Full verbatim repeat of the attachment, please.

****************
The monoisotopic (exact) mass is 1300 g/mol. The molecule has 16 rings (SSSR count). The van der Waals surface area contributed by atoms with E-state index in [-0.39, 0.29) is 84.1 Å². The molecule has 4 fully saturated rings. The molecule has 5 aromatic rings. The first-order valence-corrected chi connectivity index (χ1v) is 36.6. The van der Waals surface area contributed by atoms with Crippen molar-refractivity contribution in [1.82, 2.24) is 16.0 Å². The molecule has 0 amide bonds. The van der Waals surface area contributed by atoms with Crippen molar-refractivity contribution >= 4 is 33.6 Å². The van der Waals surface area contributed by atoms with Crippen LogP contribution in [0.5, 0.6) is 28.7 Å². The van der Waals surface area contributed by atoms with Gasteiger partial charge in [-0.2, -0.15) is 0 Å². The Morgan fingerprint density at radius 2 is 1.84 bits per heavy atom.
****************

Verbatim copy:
The monoisotopic (exact) mass is 1300 g/mol. The molecule has 16 rings (SSSR count). The van der Waals surface area contributed by atoms with E-state index in [-0.39, 0.29) is 84.1 Å². The molecule has 4 fully saturated rings. The molecule has 5 aromatic rings. The first-order valence-corrected chi connectivity index (χ1v) is 36.6. The van der Waals surface area contributed by atoms with Crippen molar-refractivity contribution in [1.82, 2.24) is 16.0 Å². The molecule has 0 amide bonds. The van der Waals surface area contributed by atoms with Crippen molar-refractivity contribution >= 4 is 33.6 Å². The van der Waals surface area contributed by atoms with Crippen LogP contribution in [0.5, 0.6) is 28.7 Å². The van der Waals surface area contributed by atoms with Gasteiger partial charge in [-0.2, -0.15) is 0 Å². The Morgan fingerprint density at radius 2 is 1.84 bits per heavy atom.